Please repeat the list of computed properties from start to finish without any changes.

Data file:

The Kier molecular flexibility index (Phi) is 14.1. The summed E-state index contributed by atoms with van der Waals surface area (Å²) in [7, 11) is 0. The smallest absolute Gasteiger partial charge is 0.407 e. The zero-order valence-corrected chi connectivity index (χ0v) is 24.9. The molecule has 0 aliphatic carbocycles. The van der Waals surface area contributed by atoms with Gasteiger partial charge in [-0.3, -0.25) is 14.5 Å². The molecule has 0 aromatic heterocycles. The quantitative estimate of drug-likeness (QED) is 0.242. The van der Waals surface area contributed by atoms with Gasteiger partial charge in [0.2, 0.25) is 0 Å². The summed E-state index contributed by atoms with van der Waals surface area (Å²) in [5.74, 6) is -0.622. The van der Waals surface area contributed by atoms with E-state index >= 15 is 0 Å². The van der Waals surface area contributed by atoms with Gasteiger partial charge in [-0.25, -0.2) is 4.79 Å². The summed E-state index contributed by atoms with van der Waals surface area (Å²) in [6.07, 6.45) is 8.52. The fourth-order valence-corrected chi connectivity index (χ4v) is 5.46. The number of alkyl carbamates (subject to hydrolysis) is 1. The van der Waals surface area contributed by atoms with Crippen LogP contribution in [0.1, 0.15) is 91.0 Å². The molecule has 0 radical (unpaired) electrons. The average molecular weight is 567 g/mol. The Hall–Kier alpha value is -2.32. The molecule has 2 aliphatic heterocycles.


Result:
The Kier molecular flexibility index (Phi) is 14.1. The summed E-state index contributed by atoms with van der Waals surface area (Å²) in [7, 11) is 0. The smallest absolute Gasteiger partial charge is 0.407 e. The zero-order valence-corrected chi connectivity index (χ0v) is 24.9. The molecule has 0 aliphatic carbocycles. The van der Waals surface area contributed by atoms with Gasteiger partial charge in [-0.3, -0.25) is 14.5 Å². The molecule has 0 aromatic heterocycles. The quantitative estimate of drug-likeness (QED) is 0.242. The van der Waals surface area contributed by atoms with Gasteiger partial charge in [0.2, 0.25) is 0 Å². The summed E-state index contributed by atoms with van der Waals surface area (Å²) in [5.74, 6) is -0.622. The van der Waals surface area contributed by atoms with E-state index >= 15 is 0 Å². The van der Waals surface area contributed by atoms with Gasteiger partial charge in [-0.25, -0.2) is 4.79 Å². The summed E-state index contributed by atoms with van der Waals surface area (Å²) in [6.07, 6.45) is 8.52. The fourth-order valence-corrected chi connectivity index (χ4v) is 5.46. The number of alkyl carbamates (subject to hydrolysis) is 1. The van der Waals surface area contributed by atoms with Crippen LogP contribution in [0.1, 0.15) is 91.0 Å². The molecule has 0 radical (unpaired) electrons. The average molecular weight is 567 g/mol. The Hall–Kier alpha value is -2.32. The molecule has 2 aliphatic heterocycles.